Peter Pan's characters, too, are drawn directly from Barrie's relationships with the people in his life. Yet, while he bestows his title character with young Peter's name, it becomes apparent that "the boy who wouldn't grow up" is really a reflection of Barrie himself. When he shares his new vision with Frohman at the theater, the producer balks and rolls his eyes, declaring, "A play for children?" Barrie responds prophetically, "It's not just a play for children -- it's a play for everyone. We all have a child inside us."
As Act One draws to a close, Barrie and retreats deeper and deeper into his imagination, reflected in the four-part "Circus of Your Mind," the most complex and layered of the show's tunes by Gary Barlow and Eliot Kennedy, as the legendary Captain Hook emerges as Barrie's own "darker side."
In Act Two, Frohman's theatre company prepares to perform Peter Pan, feeling very out of sorts with their highly unconventional new roles. The Davies brothers are on hand to inspire and provide a child's-eye view of Barrie's vision of Neverland.
Now single, Barrie's friendship with Sylvia quickly deepens into something more, becoming fully realized in the sugary ballad, "What You Mean to Me," as the couple's shadows dance along, projected on the wall behind them. Kern and Dwyer have undeniable chemistry and harmonize beautifully, making this overly-sentimental moment bearable.
Their blooming romance is cut short, however, by the growing frequency of Sylvia's deep and foreboding cough. The realization of Barrie's masterwork coincides with the loss of his new love in a beautifully executed sequence that evokes a full range of emotions, bringing deeper meaning to the show's title.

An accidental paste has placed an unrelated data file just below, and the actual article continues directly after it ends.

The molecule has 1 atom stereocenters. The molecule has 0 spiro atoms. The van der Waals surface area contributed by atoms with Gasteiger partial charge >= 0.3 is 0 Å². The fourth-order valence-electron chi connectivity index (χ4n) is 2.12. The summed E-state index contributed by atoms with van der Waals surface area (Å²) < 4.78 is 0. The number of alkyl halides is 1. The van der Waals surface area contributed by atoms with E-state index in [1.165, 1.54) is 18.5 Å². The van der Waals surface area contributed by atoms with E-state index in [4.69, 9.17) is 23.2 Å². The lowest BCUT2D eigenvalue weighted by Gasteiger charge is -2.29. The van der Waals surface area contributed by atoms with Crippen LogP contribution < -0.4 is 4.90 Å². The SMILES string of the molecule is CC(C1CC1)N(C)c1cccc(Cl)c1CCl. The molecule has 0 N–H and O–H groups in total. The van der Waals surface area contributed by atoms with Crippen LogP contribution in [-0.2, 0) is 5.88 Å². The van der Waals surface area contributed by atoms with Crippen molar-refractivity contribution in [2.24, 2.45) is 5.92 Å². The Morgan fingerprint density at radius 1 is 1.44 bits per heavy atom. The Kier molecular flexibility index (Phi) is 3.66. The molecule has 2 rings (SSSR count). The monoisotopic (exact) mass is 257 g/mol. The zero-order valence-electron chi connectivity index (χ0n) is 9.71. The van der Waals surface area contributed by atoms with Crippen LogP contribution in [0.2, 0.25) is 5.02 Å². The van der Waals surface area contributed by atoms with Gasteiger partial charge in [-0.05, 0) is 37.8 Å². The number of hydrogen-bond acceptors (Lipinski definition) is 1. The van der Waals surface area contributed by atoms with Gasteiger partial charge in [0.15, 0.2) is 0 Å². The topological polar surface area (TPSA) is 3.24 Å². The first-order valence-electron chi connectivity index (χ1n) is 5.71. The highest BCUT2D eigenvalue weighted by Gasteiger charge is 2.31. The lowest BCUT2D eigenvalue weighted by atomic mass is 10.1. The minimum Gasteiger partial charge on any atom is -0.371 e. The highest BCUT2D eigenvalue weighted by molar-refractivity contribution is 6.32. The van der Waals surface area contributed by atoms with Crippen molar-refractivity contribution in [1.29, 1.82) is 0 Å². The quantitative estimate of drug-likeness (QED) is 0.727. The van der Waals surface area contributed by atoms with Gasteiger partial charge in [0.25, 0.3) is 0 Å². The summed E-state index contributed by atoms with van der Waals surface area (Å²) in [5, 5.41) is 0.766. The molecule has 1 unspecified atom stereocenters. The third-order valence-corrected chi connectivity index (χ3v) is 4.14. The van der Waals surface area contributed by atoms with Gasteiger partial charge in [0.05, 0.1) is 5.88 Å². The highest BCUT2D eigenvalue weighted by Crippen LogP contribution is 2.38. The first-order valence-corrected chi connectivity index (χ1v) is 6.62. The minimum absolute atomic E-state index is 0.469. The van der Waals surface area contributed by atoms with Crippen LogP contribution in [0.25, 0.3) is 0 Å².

Vivid and quickly morphing set designs by Scott Pask bring Edwardian era London to life in every scene, while unique projection design by Jon Driscoll, coupled with lighting effects by Kenneth Posner inject the show with a touch of Peter Pan magic, particularly in the dazzling finale.
Finding Neverland is an inspiring story of life, death, love and the power of imagination, loosely based on J.M. Barrie's real-life creation of his greatest masterpiece and those who inspired it. While the story could have delved deeper into the darker and more complex aspects of these relationships, as well as the work they produced, it treads more on the surface, making it clear that the producers, along with writer James Graham and Director Diane Paulus, were going for something with a broader appeal.
While not necessarily groundbreaking in its adaptation, Finding Neverland is an uplifting show meant to please Broadway fans of all ages. As Barrie's character declares, "Shouldn't theatre be for everyone? The young and the young at heart?"
Finding Neverland continues at the Fabulous Fox through December 18.
Theatergoers looking for an alternative to holiday stories can't get much further away than Mamet, with his love for expletives and stories of downtrodden people living on the fringes of society and, sometimes, sanity. In many ways, his characters illustrate just how fragile the American dream is for millions of its citizens. American Buffalo at St. Louis Actors' Studio embraces this premise with a gritty, raw production that pushes all the right buttons. Though not entirely hopeless or bereft of light, the story is a dark tale of petty crime and life lived under the radar.